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The Sex Abuse of Deaf Orphans in Pope Francis’ Backyard

“Giuseppe” was born to impoverished parents outside of Verona in northern Italy with a congenital birth defect that left him deaf and mute. When it became clear that his parents could not provide for him—much less communicate with him—they brought him to the local Catholic church, which enrolled him in their Antonio Provolo Institute for deaf and mute children. It was here he learned to communicate through standard sign language and other visual cues. It was also where he became one of scores of victims of the priests and religious brothers who ran the school.

When he was 11, a monk who worked at the institute as an educator started teaching “special secret signs” for things like masturbation, fellatio, penis, and anus. “I didn’t understand at first just why this man was teaching me these strange secret signs,” Giuseppe explained in an exclusive, and very emotional, interview in Rome. “Then one day it became very clear when one of the priests made the secret sign for fellatio when we were alone, which was followed by him pushing his erect penis into my mouth.”

From that point on, Giuseppe said through his interpreter—often using fast and somewhat violent sign language as tears ran down his face—priests and the brothers would give a sign to the young boys and then take them to special rooms Giuseppe says were used for “time out” punishments or as resting areas. He said that because everyone was deaf at the school except those who worked there, no one could hear the screams and cries of the young boys when the abuse took place. Giuseppe said that on several occasions he and others tried to write down what was happening, but because their letters and notes were given to the priests and brothers to be mailed out, they were likely intercepted.

“You would see friends with tears rolling down their faces and you knew exactly what had just happened. You didn’t need to hear to know.”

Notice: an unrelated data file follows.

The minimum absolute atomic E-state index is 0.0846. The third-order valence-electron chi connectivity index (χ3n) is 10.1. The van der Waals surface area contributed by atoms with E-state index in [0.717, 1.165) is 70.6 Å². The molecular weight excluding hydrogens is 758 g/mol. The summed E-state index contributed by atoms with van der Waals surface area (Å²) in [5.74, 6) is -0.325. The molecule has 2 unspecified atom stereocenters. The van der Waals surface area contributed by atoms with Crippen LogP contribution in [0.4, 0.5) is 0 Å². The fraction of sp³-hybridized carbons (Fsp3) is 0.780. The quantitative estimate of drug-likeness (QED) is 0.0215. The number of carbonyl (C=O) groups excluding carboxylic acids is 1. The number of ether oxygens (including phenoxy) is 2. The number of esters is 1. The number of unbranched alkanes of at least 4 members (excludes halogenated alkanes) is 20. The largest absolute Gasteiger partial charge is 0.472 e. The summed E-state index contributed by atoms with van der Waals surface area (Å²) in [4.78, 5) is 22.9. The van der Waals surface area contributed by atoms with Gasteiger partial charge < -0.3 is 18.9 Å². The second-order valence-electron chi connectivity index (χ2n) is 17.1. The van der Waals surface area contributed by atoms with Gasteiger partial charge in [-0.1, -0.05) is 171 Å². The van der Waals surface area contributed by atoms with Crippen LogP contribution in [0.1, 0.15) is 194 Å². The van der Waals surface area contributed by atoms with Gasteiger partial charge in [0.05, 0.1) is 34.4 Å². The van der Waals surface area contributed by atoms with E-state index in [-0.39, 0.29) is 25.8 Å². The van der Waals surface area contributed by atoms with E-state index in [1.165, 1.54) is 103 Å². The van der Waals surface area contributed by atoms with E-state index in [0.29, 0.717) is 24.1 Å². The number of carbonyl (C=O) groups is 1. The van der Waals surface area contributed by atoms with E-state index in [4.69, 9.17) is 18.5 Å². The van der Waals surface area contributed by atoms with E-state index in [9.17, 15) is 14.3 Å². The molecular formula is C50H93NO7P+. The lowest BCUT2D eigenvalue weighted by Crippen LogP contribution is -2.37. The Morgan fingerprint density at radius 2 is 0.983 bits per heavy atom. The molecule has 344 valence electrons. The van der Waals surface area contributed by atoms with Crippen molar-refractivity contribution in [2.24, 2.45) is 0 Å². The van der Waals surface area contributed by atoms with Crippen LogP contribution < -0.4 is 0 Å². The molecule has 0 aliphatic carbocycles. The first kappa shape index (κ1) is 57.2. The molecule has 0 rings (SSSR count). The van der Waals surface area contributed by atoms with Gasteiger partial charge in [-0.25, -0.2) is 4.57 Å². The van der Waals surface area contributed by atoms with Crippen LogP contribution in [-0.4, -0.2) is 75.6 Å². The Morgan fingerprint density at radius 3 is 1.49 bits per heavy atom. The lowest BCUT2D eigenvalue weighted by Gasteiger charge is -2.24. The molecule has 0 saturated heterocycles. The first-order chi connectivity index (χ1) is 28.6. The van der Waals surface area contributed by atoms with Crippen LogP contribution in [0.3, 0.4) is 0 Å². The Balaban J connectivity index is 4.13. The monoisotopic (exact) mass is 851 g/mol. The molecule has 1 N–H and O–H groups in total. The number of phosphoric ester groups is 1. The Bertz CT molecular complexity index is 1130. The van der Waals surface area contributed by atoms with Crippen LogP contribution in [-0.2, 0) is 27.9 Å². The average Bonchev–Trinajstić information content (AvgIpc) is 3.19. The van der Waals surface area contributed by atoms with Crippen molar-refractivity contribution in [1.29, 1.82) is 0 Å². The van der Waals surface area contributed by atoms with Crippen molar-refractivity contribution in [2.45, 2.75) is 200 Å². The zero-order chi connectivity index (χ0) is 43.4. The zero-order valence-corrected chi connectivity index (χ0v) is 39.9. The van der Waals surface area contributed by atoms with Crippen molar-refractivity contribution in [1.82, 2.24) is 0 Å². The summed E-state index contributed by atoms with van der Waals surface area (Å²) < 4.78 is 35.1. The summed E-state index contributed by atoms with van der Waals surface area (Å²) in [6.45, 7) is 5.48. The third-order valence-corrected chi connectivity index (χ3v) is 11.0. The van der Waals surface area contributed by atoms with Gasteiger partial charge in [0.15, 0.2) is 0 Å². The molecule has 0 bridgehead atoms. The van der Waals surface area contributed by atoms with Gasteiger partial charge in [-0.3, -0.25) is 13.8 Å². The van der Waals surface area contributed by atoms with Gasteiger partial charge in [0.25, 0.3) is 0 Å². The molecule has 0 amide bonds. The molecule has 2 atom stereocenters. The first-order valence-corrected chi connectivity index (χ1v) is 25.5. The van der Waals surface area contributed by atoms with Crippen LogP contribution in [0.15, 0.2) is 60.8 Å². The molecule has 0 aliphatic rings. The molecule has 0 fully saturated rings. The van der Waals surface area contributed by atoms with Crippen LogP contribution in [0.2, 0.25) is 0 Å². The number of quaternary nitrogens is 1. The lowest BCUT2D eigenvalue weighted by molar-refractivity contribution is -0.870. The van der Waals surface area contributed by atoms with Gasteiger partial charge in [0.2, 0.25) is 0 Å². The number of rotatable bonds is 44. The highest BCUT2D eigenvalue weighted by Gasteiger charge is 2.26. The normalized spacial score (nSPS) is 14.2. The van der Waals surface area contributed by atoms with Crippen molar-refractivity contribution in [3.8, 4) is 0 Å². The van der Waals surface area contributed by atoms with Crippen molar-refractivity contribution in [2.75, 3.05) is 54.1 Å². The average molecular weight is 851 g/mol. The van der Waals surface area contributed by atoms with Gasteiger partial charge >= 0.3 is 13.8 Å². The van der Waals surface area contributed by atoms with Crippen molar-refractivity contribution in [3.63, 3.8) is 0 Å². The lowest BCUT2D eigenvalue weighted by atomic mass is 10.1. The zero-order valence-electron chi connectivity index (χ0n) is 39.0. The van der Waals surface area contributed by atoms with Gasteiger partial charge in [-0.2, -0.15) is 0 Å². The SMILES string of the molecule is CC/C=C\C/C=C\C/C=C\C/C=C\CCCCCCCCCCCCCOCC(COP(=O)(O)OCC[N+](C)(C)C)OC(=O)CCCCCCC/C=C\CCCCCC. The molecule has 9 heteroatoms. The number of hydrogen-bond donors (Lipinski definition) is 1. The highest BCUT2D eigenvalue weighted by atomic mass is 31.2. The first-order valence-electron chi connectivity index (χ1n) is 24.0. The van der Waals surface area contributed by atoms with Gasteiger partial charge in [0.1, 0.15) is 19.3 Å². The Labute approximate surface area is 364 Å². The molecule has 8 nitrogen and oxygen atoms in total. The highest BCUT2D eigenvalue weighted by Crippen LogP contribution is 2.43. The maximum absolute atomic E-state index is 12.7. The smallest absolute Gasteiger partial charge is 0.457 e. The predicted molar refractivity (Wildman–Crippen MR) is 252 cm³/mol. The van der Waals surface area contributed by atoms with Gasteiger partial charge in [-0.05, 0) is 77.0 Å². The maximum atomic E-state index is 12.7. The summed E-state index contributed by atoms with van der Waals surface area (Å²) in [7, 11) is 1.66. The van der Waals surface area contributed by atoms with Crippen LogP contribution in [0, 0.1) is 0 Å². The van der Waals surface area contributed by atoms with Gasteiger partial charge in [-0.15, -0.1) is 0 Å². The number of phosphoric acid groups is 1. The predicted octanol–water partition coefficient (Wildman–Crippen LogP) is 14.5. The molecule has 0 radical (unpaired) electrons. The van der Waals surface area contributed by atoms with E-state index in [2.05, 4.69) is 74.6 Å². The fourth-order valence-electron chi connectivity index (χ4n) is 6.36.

“Of course we screamed and cried,” he said. “Sometimes you would see priests coming into the dormitory at night, or you would see friends with tears rolling down their faces and you knew exactly what had just happened. You didn’t need to hear to know.”

The abuse against Giuseppe allegedly lasted for seven full years, until he turned 18 and left the institution. Whenever he tried to explain what was happening to him inside the school, no one understood because the language he had been taught to describe the sexual acts was incomprehensible to sign-language readers. “It was so frustrating that no one understood what we said,” Giuseppe explained, adding that even after he left the institution and lived in another Catholic charity house, he had a difficult time making anyone understand what had happened. “It took a long time for us to be believed.”

Giuseppe is one of 67 young boys who have been named in court documents and were allegedly abused by more than two dozen priests and brothers at the Provolo Institute, according to Verona prosecutors who have been investigating the allegations for nearly a decade and who plan to bring it to trial later this year.

One of the most notorious alleged offenders was Father Nicola Corradi, now 83, who was moved to South America in the mid-1980s after Giuseppe and others’ abuse claims came to light. Rather than handing him over to secular authorities or asking the mother church in Rome to defrock him, the bishop transferred him to the Provolo Institute in Mendoza, Argentina. Several other priests accused of abuse in Verona were also transferred to the sister school in Argentina, but have since passed away.

In Argentina, court documents there would later allege that Corradi was soon up to his usual practices and, despite credible reports from Italy that were beginning to surface, he was allowed to stay in his job at the school for the deaf, where he apparently found like-minded abusers. He was finally arrested in 2016 on allegations that he abused 22 deaf and mute children over the course of nearly three  decades. Three other priests were arrested with him. There are more than 60 civil trials going on across Argentina against priests like Corradi who allegedly abused children.

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